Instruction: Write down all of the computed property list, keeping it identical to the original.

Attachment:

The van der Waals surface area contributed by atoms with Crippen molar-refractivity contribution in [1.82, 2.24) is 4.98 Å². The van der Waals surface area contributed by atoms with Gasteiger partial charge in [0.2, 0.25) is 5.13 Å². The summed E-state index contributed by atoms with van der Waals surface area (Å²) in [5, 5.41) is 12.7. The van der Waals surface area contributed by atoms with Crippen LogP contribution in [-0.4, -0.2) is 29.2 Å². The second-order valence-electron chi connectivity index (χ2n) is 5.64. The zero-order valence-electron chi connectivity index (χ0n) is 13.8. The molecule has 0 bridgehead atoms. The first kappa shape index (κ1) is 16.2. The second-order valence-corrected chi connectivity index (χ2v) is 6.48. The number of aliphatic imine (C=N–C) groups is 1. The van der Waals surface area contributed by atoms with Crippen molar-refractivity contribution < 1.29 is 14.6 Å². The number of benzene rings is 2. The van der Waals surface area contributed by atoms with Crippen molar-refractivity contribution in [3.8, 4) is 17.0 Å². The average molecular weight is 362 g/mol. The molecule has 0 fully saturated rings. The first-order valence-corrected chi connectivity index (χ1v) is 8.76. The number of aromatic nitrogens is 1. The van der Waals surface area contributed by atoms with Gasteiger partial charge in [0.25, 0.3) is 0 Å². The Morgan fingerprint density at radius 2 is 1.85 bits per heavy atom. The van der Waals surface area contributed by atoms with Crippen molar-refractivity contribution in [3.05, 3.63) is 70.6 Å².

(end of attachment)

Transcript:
The van der Waals surface area contributed by atoms with Crippen molar-refractivity contribution in [1.82, 2.24) is 4.98 Å². The van der Waals surface area contributed by atoms with Gasteiger partial charge in [0.2, 0.25) is 5.13 Å². The summed E-state index contributed by atoms with van der Waals surface area (Å²) in [5, 5.41) is 12.7. The van der Waals surface area contributed by atoms with Crippen LogP contribution in [-0.4, -0.2) is 29.2 Å². The second-order valence-electron chi connectivity index (χ2n) is 5.64. The zero-order valence-electron chi connectivity index (χ0n) is 13.8. The molecule has 0 bridgehead atoms. The first kappa shape index (κ1) is 16.2. The second-order valence-corrected chi connectivity index (χ2v) is 6.48. The number of aliphatic imine (C=N–C) groups is 1. The van der Waals surface area contributed by atoms with Crippen molar-refractivity contribution < 1.29 is 14.6 Å². The number of benzene rings is 2. The van der Waals surface area contributed by atoms with Crippen molar-refractivity contribution in [3.8, 4) is 17.0 Å². The average molecular weight is 362 g/mol. The molecule has 0 fully saturated rings. The first-order valence-corrected chi connectivity index (χ1v) is 8.76. The number of aromatic nitrogens is 1. The van der Waals surface area contributed by atoms with Gasteiger partial charge in [0.25, 0.3) is 0 Å². The Morgan fingerprint density at radius 2 is 1.85 bits per heavy atom. The van der Waals surface area contributed by atoms with Crippen molar-refractivity contribution in [3.05, 3.63) is 70.6 Å².